Aim is to help keep ‘creators’ from over-promising and under-delivering
Crowdfunding site Kickstarter – where more than 30,000 projects have raised about $312-million, according to its stats – has announced new rules to help keep “creators,” or the entrepreneurially minded trying to fund ventures, from over-promising and under-delivering.
Among the new rules, according to Kickstarter's blog: Creators must now talk about “risks and challenges” of projects they’re asking to be funded “to reinforce that creators’ projects are in development.” That way, it says, people can better judge both an ability to complete a project as promised and whether those behind the project are being sufficiently open about the risks and challenges they face.
It also toughened guidelines for new hardware and product design, noting that product simulations are banned, as are offering multiple quantities of a reward.
Here’s an Entrepreneur.com take on the new rules.
Kickstarter’s profile soared as some companies started raising more – way more – than they set out to on the site. Among the most notable: Vancouver native Eric Migicovsky, chief executive officer of Pebble Technology Corp., wanted to raise $100,0000 to fund production of a watch with customizable e-ink displays that link to smart phones. The figure kept climbing and climbing. He ended up with $10.3-million – which might have kept rising had he not put an early stop to his fundraising effort.
“It's hard to know how many people feel like they're shopping at a store when they're backing projects on Kickstarter, but we want to make sure that it's no one,” said Kickstarter’s blog. “Today we're introducing a number of changes to reinforce that Kickstarter isn’t a store.”
Clients matter, but so do cash flow and financing: poll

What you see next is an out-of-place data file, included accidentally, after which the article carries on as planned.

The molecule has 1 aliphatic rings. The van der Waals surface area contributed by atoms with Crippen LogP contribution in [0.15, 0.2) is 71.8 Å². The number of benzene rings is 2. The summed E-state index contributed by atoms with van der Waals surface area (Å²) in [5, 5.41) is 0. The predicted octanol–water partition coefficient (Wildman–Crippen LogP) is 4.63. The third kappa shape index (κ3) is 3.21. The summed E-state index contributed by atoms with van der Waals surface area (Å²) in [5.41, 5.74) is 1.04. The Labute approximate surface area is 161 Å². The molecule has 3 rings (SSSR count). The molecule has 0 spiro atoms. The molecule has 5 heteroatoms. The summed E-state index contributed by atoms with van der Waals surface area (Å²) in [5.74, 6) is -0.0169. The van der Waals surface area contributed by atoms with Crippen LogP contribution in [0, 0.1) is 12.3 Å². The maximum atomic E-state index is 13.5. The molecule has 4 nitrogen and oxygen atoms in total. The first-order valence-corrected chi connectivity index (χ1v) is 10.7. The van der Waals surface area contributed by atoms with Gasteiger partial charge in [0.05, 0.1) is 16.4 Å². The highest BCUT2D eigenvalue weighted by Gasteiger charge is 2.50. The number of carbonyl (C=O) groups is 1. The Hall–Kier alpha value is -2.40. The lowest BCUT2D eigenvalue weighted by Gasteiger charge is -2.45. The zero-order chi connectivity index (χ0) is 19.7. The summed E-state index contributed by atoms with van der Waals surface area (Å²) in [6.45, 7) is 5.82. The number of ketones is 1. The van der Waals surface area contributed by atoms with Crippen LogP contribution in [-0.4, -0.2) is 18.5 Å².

While startups and more veteran businesses alike say that attracting and retaining customers is a top priority, they part ways on what comes next – and newer businesses could learn a lesson from their more experienced brethren, a new CIBC poll suggests.
The poll of about 800 businesses found that the top three obstacles listed by those in business for two to five years were attracting and retaining customers, at 52 per cent, followed by economic uncertainty, for 40 per cent, and strong competition, for 36 per cent.
Meanwhile, 58 per cent of businesses in operation for six to 10 years also listed getting and keeping customers as the top obstacle, but that was followed by fluctuations in cash flow, for 42 per cent, and having adequate access to capital or financing, for 40 per cent, the poll found.
It suggested that newer businesses “may be too focused on issues outside of their control, such as the economy,” and said they might take a page from the more established firms who recognize managing cash flow and getting financing – both more within their control – are key to making it through the early years.
EVENTS AND KEY DATES
Startup Canada launches mentorship challenge
“We’ve heard from entrepreneurs of all ages, startup stages and business sectors from coast to coast – mentorship is an essential ingredient for building a more collaborative and sustainable entrepreneurial nation,” Startup Canada co-founder Victoria Lennox told TechVibes.
Small Business Summit
There’s less than a week to until the next Small Business Summit, presented by The Globe and Mail’s Report on Small Business. The one-day event, dedicated to helping entrepreneurs take their businesses to the next level, takes place in Vancouver on Oct. 4. For registration and more information, click here.
Business incubator conference
The Canadian Association of Business Incubation’s 21st annual conference starts Sunday in Saskatoon and runs until Oct. 2. The event includes speakers, workshops, incubator tours and networking opportunities, as well as awards presentations. For more information, click here.
EDITOR’S PICKS FROM REPORT ON SMALL BUSINESS
One firm’s telecom trash can be another’s treasure
REfficient Inc., an online marketplace that helps companies save money and be environmentally responsible by buying and selling previously owned assets, gained early traction but then faced a challenge in how to attract clients among its target market: companies with five to 50 employees and the value-added resellers that service them. Read how the company did it in this case study.
FROM THE ROSB ARCHIVES
How does a new business price its first product?
That was the question facing Krista LaRiviere, co-founder and chief executive officer of gShift Labs Inc. when she launched the company’s first product. Read back this case study, published in April, on how she balanced several considerations to come up with an entry price.
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